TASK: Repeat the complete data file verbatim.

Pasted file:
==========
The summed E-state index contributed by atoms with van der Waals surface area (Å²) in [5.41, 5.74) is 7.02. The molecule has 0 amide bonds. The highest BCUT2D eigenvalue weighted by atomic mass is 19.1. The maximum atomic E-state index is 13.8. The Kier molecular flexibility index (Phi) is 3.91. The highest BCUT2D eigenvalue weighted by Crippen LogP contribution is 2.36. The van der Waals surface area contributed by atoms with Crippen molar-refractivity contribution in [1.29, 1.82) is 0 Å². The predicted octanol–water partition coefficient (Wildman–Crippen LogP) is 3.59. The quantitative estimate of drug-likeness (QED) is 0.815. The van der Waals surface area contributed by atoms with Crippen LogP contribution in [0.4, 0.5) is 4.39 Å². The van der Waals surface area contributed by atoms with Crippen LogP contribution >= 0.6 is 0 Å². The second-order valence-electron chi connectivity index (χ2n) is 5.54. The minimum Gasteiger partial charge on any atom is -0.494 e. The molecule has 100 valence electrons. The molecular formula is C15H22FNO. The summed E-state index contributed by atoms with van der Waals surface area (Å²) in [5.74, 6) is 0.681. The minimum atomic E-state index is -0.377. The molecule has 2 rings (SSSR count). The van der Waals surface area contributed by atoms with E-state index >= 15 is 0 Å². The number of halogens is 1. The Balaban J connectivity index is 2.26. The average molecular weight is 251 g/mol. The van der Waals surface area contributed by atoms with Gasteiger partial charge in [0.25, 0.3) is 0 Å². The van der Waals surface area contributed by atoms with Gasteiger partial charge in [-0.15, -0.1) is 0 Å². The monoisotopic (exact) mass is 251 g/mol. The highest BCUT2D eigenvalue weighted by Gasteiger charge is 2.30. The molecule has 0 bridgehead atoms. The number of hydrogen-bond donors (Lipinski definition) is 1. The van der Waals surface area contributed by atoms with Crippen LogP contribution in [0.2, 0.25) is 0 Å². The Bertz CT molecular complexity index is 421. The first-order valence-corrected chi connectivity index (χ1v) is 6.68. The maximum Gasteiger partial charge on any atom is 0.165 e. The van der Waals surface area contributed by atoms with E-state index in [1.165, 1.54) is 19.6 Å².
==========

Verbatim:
The summed E-state index contributed by atoms with van der Waals surface area (Å²) in [5.41, 5.74) is 7.02. The molecule has 0 amide bonds. The highest BCUT2D eigenvalue weighted by atomic mass is 19.1. The maximum atomic E-state index is 13.8. The Kier molecular flexibility index (Phi) is 3.91. The highest BCUT2D eigenvalue weighted by Crippen LogP contribution is 2.36. The van der Waals surface area contributed by atoms with Crippen molar-refractivity contribution in [1.29, 1.82) is 0 Å². The predicted octanol–water partition coefficient (Wildman–Crippen LogP) is 3.59. The quantitative estimate of drug-likeness (QED) is 0.815. The van der Waals surface area contributed by atoms with Crippen LogP contribution in [0.4, 0.5) is 4.39 Å². The van der Waals surface area contributed by atoms with Crippen LogP contribution >= 0.6 is 0 Å². The second-order valence-electron chi connectivity index (χ2n) is 5.54. The minimum Gasteiger partial charge on any atom is -0.494 e. The molecule has 100 valence electrons. The molecular formula is C15H22FNO. The summed E-state index contributed by atoms with van der Waals surface area (Å²) in [5.74, 6) is 0.681. The minimum atomic E-state index is -0.377. The molecule has 2 rings (SSSR count). The van der Waals surface area contributed by atoms with E-state index >= 15 is 0 Å². The number of halogens is 1. The Balaban J connectivity index is 2.26. The average molecular weight is 251 g/mol. The van der Waals surface area contributed by atoms with Gasteiger partial charge in [0.25, 0.3) is 0 Å². The van der Waals surface area contributed by atoms with Gasteiger partial charge in [-0.15, -0.1) is 0 Å². The monoisotopic (exact) mass is 251 g/mol. The highest BCUT2D eigenvalue weighted by Gasteiger charge is 2.30. The molecule has 0 bridgehead atoms. The number of hydrogen-bond donors (Lipinski definition) is 1. The van der Waals surface area contributed by atoms with Crippen LogP contribution in [0.2, 0.25) is 0 Å². The Bertz CT molecular complexity index is 421. The first-order valence-corrected chi connectivity index (χ1v) is 6.68. The maximum Gasteiger partial charge on any atom is 0.165 e. The van der Waals surface area contributed by atoms with E-state index in [1.165, 1.54) is 19.6 Å².